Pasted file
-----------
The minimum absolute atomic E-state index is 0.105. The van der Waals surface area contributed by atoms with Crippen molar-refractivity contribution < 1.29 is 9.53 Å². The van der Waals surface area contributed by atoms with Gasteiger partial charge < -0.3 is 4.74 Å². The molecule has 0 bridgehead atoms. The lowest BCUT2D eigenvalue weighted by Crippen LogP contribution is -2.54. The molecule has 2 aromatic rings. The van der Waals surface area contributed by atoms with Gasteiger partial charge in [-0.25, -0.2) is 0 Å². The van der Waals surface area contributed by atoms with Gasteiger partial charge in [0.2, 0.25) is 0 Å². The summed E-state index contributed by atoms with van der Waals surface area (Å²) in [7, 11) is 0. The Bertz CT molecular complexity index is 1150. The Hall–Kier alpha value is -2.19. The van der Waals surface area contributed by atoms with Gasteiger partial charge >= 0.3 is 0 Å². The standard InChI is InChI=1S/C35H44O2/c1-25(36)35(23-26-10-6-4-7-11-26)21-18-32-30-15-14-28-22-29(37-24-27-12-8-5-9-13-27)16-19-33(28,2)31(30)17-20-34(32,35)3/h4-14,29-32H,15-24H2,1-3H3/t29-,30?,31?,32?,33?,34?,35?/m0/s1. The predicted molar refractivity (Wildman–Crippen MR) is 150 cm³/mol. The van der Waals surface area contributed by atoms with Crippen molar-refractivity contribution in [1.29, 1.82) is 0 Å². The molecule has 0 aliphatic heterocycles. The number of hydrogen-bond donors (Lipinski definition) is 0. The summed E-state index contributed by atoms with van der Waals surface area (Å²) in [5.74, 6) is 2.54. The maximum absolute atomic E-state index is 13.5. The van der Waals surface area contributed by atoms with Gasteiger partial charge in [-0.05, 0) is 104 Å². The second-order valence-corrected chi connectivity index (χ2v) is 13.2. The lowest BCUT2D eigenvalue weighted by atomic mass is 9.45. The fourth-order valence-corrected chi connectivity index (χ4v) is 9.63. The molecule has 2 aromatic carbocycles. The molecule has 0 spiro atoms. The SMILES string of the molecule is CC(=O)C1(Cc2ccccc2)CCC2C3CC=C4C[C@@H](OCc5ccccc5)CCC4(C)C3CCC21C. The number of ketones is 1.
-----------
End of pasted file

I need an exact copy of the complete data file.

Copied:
The minimum absolute atomic E-state index is 0.105. The van der Waals surface area contributed by atoms with Crippen molar-refractivity contribution < 1.29 is 9.53 Å². The van der Waals surface area contributed by atoms with Gasteiger partial charge < -0.3 is 4.74 Å². The molecule has 0 bridgehead atoms. The lowest BCUT2D eigenvalue weighted by Crippen LogP contribution is -2.54. The molecule has 2 aromatic rings. The van der Waals surface area contributed by atoms with Gasteiger partial charge in [-0.25, -0.2) is 0 Å². The van der Waals surface area contributed by atoms with Gasteiger partial charge in [0.2, 0.25) is 0 Å². The summed E-state index contributed by atoms with van der Waals surface area (Å²) in [7, 11) is 0. The Bertz CT molecular complexity index is 1150. The Hall–Kier alpha value is -2.19. The van der Waals surface area contributed by atoms with Gasteiger partial charge >= 0.3 is 0 Å². The standard InChI is InChI=1S/C35H44O2/c1-25(36)35(23-26-10-6-4-7-11-26)21-18-32-30-15-14-28-22-29(37-24-27-12-8-5-9-13-27)16-19-33(28,2)31(30)17-20-34(32,35)3/h4-14,29-32H,15-24H2,1-3H3/t29-,30?,31?,32?,33?,34?,35?/m0/s1. The predicted molar refractivity (Wildman–Crippen MR) is 150 cm³/mol. The van der Waals surface area contributed by atoms with Crippen molar-refractivity contribution in [1.29, 1.82) is 0 Å². The molecule has 0 aliphatic heterocycles. The number of hydrogen-bond donors (Lipinski definition) is 0. The summed E-state index contributed by atoms with van der Waals surface area (Å²) in [5.74, 6) is 2.54. The maximum absolute atomic E-state index is 13.5. The van der Waals surface area contributed by atoms with Gasteiger partial charge in [-0.05, 0) is 104 Å². The second-order valence-corrected chi connectivity index (χ2v) is 13.2. The lowest BCUT2D eigenvalue weighted by atomic mass is 9.45. The fourth-order valence-corrected chi connectivity index (χ4v) is 9.63. The molecule has 2 aromatic carbocycles. The molecule has 0 spiro atoms. The SMILES string of the molecule is CC(=O)C1(Cc2ccccc2)CCC2C3CC=C4C[C@@H](OCc5ccccc5)CCC4(C)C3CCC21C. The number of ketones is 1.